There is a saying, “Pain shared is pain halved.” Families and communities need to work together to create a situation where there is no prejudice against seeking mental health treatment or towards people who live with mental illness. Join NAMI—we are the focused advocates for change that can help make this happen.  NAMI is one of the key authors of material improvement in the opportunities for people living with mental illness and their families. Our national network represents the change we long to see in our culture and our care systems. The mental health care system needs transparency, and NAMI wants to hand as many service and treatment tools as possible in the hands of individuals and families. We need to have a national conversation about mental illness —both on possible lessons from this tragedy and also for the thousands of young adult Americans who are not encouraged, willing or able to get the help that could promote their recovery. Because treatment often  works—if you can get it.

16 comments:

Anonymous said...

I feel so badly for Jared Loughner's family. I am the parent of two adults with mental illness. I received a crash course in mental illness in a time of crisis. The thing that struck me the most was how little the "professionals" really understand it. It's very hard to get time off work because your child is suffering some vague mental issues that you don't even have a diagnosis for - and you don't know how long it will take them to get better and you've been told not to leave them alone. The mental health system is beyond broken (in many places almost non-existent), and tragedies like the one in Arizona create more stigma toward the mentally ill and their families. When a child gets cancer, the media doesn't surround their parents' home and ask "How could they have let this happen?". It's very hard to tell the difference between adolescent moodiness and mental illness when you have no training. The child may not talk openly to their parents about thoughts they are having. Even if they do, if they don't want help or won't comply with treatment it's heartbreaking. If they are adults, nobody can make them get treatment unless they become a danger to themselves or others - and by that time it may be too late to prevent a tragedy. Unfortunately, the only site where people are speaking about the issue with compassion is a website utilized by people that have experience with mental illness. For those with no experience that are unsure about the stability of a friend or family member - they may be alone and afraid, watching news reports about a "monster", and hoping they don't see their loved one on the nightly news some day.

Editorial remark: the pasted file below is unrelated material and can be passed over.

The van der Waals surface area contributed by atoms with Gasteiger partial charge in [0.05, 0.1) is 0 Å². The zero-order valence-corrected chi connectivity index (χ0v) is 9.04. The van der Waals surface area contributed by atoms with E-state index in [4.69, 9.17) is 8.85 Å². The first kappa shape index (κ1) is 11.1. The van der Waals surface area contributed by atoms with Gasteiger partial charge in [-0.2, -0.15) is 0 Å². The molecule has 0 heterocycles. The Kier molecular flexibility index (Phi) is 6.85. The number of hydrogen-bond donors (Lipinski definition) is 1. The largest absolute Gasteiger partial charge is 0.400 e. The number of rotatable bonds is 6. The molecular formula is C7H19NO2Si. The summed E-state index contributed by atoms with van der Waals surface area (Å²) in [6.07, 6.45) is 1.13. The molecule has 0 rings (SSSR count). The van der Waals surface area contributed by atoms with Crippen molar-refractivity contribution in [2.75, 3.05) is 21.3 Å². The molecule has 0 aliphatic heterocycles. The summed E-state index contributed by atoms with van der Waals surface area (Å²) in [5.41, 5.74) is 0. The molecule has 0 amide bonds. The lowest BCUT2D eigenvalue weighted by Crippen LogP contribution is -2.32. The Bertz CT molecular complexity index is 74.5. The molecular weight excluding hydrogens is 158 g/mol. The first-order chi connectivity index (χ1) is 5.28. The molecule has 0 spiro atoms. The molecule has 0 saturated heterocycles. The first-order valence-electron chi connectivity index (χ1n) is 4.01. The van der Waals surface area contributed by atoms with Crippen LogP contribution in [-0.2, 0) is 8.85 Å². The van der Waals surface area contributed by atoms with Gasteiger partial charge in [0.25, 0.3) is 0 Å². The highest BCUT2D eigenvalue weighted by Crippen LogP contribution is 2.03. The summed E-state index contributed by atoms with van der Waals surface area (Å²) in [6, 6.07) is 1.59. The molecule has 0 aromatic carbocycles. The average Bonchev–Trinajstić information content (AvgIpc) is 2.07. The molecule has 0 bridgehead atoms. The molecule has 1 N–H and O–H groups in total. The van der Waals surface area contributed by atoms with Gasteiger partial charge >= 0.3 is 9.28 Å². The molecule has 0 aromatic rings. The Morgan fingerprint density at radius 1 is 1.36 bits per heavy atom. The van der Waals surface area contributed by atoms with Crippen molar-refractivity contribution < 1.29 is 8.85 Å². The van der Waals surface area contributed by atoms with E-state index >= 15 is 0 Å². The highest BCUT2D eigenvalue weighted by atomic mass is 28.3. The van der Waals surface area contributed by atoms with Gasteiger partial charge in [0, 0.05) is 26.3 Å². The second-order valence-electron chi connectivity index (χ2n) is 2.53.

Michael said...

Parents and family are all too often faced with a choice of not seeking help out of fear of jail time or sending their own children to prison. A good first step might be to privude for some prosecutorial immunity against drug related charges for anyone seeking help (or reported by friends and family) for issues with mental illness - which so often accompany substance abuse.

Anonymous said...

I fear we are preaching to the choir here. Others who know nothing of mental illness seem determined not to learn, and worse yet to use this horrible situation to make some completely unrelated point. Actual compassion for the mentally ill seems nonexistent, and as usual the family will be blamed.

Anonymous said...

I, too, pray for Jared's parents and for all of the victims of Saturday's tragedy.
I was comforted by reading that "Gabby" was a "friend" of NAMI-Arizona and had participated in events held.
I am frustrated, still, by the lack of understanding and the poor choice of words aimed at this very ill young man and his family.
I pray the professional community will rise to this occasion and speak out as to the lack of available mental health agencies and treatment for those in crisis and their family members. Changing the notion that having a mental illness is a bad thing is of utmost importance.
Seeking and staying in treatment brings health.

Michael said...

I think the tragedy in Tucson, AZ was horrific. Unfortunately, this country has a great health care system only if you can afford (e.g have health insurance, have money to pay for it, etc.) I have run into a lot of stigma regarding my only mental illness, especially from my own parents. People need to be educated about mental illness too. The more people are educated about mental illness, the more likely people will get help because of the reduced stigma.